For years I was a Head Hunter. And although I no longer fulfill this role formally, I can’t “uninstall” this component from my mental HD.
Let’s talk a little about what the process, or hiring conveyor belt, was like at the companies. It worked more or less like this: after a certain department formally announced a vacant position, HR would sit down with the manager to draw up a Job Description, or validate one already in existence. From this moment on, the clock is running desperately to meet the target (to date one of the few which usually existed) which we know as SLA (Service Level Agreement), in other words, the number of days to fill the vacancy.
Then HR starts to formally work on that vacancy. It’ll decide whether to try to fill the job internally or hire external consultants, hunting CV databases, researching LinkedIn, asking for recommendations, contacting endless candidates, interviewing about ten to find that all too rare of species. In other words, the manager’s dream candidate.
After a few more stages, which I’ve omitted to be a little more succinct, we get to the interviews with the three final candidates. And there are often as many as 5, 6… candidates, because the management liked the energy or the way they dressed, or in defining the infamous Job they forgot a fundamental skill and only remembered it on interview day.
So we have to have a meeting to try and establish flexibility regarding some technical skill because some of the superpowers required by the management cost a lot in the market and won’t be covered by the salary level the company wants to pay. Rework it correctly!
Right, finally the candidate is chosen and undergoes an entire admissions process, and they’ve hardly begun their first week at work when we find out that the indispensable technical skill that management insisted upon, will in fact never be used in the employee’s routine work.
Normally managers are so distant from the day-to-day activities that they don’t know exactly what the necessary skills are for that position. What usually happens is that they request or expect the “mini-me” candidate, in other words, themselves X years ago. How can we work with recruitment in an Agile way, to help us in such moments, which – amazingly – are more common than we think?
Let’s address two distinct points of R&S (Recruitment & Selection): team and prioritization.
The manifesto of agility says that individuals and interactions are worth more than processes and tools; so it’s the team which hires and fires.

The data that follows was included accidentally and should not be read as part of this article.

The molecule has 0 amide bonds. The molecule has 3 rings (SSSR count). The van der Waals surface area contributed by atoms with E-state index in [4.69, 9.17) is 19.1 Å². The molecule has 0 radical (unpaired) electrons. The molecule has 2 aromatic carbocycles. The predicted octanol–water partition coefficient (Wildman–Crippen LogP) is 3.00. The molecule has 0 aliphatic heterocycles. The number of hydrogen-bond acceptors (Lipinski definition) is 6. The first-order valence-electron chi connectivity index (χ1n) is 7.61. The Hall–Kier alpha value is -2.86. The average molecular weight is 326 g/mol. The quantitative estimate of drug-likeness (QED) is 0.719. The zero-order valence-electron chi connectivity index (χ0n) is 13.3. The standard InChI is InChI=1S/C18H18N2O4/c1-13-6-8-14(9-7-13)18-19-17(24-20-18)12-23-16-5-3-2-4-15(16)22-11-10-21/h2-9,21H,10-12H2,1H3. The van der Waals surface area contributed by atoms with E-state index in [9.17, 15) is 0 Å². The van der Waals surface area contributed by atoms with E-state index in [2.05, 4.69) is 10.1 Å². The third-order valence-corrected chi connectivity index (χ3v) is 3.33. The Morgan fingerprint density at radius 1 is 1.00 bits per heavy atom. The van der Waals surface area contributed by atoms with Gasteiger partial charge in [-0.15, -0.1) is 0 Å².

In addition to this, we should ask the team what are the desired skills of this professional (it’s worth recalling that nowadays we spend more time at the company than with family and friends), as well as discussing the technical skills with the team. Just the act of asking the team and not management already means sharing responsibility for the hiring with the team, thus using collective intelligence. Consequently, the team will be corresponsable for this hiring, which in itself will determine a more gentle onboarding process for the new collaborator. Now imagine if the team were to take part in the final interviews. The hiring would be more assertive, with greater adherence to the team’s and the company’s culture, which would possibly result in a reduction in turnover.
We have a really cool tool to help the RH at this time. We call it the “IS, ISN’T – DOES, DOESN’T” matrix.
With this, we cover the behavioral (IS, ISN’T) and technical (DOES, DOESN’T) skills.
The World Economic Forum, in July 2018, listed the ten skills which a professional will need in order to survive the growing automatization.
And to the surprise of many, of these ten skills, all are behavioral skills and none technical. So this is one more reason why we should involve the teams.
Now let’s turn to the tripod of the Agile Mindset. Focus on business value, working in short cycles and seeking continuous improvement (See more in the text: Can the HR be Agile? No, they must be!). What can we do to prioritize a list (backlog) of available jobs to be filled in “x” days? After all, I have a target to fill these positions (SLA) putting pressure on the process and from time to time a more critical manager shouts louder and thereby succeeds in changing the order of this list. See whether these aren’t metrics shaping behavior …
If “x” days is the metric, how can I prioritize in a different way? We have to understand what represents business value for the company. If in my backlog I have a Senior Marketing Analyst (a vacancy open for 20 days) and a Bank Relationship Manager (vacancy open for two days), whose salaries are the same, normally we try to fill the vacancy which has been open the longest, right? But if I told you the Senior Analyst is going to work with ten analysts with similar functions, and that they’ll be able to cover the absence of this professional in the meantime, and that the Bank Relationship Manager alone generates R$400,00 profit a year? We’d have another vision based on metrics and information and focus on prioritizing that which will bring the organization the greater return.
That is why it is fundamental that the HR is able to prioritize his backlog in accordance with the ROI of each position, and can, therefore, decide which position the HR will deliver tomorrow! It is for these reasons that I say here that the RH must stop hiding behind norms and policies and start working in a more consultative way, measuring and using metrics in his everyday work, acting in close proximity to the business and clients, thereby working together with and not for the end client.
So what are you waiting for to involve the teams and prioritize your backlog of vacancies?